Bats come in a variety of sizes. The smallest is the Kitti’s Hog-Nosed bat (Craseonycteris thonglongyai), also known as the bumblebee bat. It’s endangered, insectivorous, and lives in Southeast Asia. It’s about 1.25 inches long and is the world’s smallest mammal. The largest bat is the rare and endangered Giant Golden-Crowned Flying-Fox (Acerodon jubatus), a fruit bat that weighs nearly 3 pounds and has a wing span of almost 5 feet. It lives in the Philippines.
Bats are the single true flying mammal, and some are prodigious flyers. The hoary bat (Lasiurus cinereus) commonly occurs throughout North and South America. Like some other bats, it is migratory and will migrate from Canada to the southern USA; it is known also to have flown from North America to Hawaii (about 3000 miles). It is Hawaii’s only indigenous land mammal and is endangered there. It is predatory and prefers moths.
Migratory bats are the exception in the temperate North America. Most of our bats hibernate in caves (or mines) during winter; they roost in trees or buildings during summer.
Bats are not vermin. They play a significant ecological role. In desert and tropical climates, bats are important pollinators. Many tropical plants (mangoes, bananas, and guavas) are dependent on bats for pollination; some are entirely dependent on bats for pollination and seed distribution. In tropical rainforests, almost all seeds scattered in cleared areas are dropped by bats. In North America, bats are the primary predator of night-flying insects. A single bat can eat as many as 1000 mosquitoes in an hour. Bats also feed on beetles, leafhoppers, and moths, many of which feed on—and destroy—important food crops.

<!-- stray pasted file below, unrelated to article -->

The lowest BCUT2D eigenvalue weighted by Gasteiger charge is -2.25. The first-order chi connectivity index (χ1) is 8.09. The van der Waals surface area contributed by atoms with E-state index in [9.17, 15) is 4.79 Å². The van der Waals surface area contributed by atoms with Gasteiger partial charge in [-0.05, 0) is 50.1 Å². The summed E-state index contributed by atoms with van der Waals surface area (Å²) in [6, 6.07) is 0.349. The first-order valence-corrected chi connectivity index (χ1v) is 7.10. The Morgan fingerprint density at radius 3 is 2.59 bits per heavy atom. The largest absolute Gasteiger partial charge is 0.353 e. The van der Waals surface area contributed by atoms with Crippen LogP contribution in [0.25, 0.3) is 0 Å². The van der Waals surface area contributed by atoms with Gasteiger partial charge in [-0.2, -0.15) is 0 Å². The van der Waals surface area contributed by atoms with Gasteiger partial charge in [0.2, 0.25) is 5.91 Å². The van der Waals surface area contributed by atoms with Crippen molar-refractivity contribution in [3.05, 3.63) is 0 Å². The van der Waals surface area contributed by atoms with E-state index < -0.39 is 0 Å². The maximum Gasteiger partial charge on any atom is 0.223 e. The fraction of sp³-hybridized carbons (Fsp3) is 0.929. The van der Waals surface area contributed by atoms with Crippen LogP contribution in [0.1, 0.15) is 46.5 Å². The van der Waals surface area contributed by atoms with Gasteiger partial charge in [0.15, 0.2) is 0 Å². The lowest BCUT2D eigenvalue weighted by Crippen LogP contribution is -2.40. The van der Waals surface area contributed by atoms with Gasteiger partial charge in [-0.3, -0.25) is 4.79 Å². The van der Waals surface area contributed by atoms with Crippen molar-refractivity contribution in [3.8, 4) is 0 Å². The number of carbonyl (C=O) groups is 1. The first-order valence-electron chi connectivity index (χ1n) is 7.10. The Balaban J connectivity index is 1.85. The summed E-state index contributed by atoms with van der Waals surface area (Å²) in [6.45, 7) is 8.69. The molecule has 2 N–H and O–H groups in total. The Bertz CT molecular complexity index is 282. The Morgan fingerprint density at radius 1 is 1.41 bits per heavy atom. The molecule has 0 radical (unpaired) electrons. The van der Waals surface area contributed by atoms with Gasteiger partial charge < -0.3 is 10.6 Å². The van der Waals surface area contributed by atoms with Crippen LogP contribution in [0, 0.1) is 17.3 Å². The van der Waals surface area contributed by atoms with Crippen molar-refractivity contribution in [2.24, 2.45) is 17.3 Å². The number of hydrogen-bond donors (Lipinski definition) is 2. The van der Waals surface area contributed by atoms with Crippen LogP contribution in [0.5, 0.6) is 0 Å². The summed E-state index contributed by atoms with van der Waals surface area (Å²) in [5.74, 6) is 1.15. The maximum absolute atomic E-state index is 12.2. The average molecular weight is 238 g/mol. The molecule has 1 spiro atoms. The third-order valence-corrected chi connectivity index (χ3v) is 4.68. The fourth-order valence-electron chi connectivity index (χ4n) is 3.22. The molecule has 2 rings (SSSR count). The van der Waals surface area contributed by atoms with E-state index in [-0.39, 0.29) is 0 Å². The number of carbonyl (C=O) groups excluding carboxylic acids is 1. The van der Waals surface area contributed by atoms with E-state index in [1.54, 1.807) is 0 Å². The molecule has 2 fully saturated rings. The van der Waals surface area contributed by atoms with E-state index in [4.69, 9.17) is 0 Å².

An abundance of bats seems to be an indicator of a well functioning ecosystem, and there is evidence that where bat populations have been disrupted, insect pest populations have risen. Worldwide, bats are endangered. Of the 45 species that inhabit the USA, six are endangered.
In North America, one of the main threats to bats is habitat loss resulting from urbanization, surface mining, municipal lake and reservoir construction (which flood roosting caves), and casual cave exploration (spelunking). Pesticides and wind farms positioned in their migratory pathways also strain bat populations. Another threat that seems to have the potential of decimating bat populations is White-Nose Syndrome. Apparently diseased bats with white muzzles were observed in a cave near Albany, NY, in 2006; dead bats were observed also. This syndrome seems to affect hibernating bats, and since it was first identified, sick, dying, and dead bats have been found in and around caves from New Hampshire to Tennessee. As many as 1 million bats have died. Federal and state laboratories are actively studying the syndrome. A newly discovered fungus (Geomyces destructans) that grows under cold conditions and infects bat skin may be associated, but the cause of the bat deaths is unknown. For more information see http://www.fws.gov/WhiteNoseSyndrome/index.html; verified 1 Aug. 2010.
Bat houses are a way of compensating for bat habitat loss. There are 10 North American species that nest in bat houses. So if you’re interested in supporting bat populations, there are lots of resources for bat houses on the internet, from commercially constructed ones to simple plans and information. A bat colony in your backyard will have the added benefits of reducing the number of insects in your yard and discouraging bats from roosting in your attic, where they don’t really want to live anyway.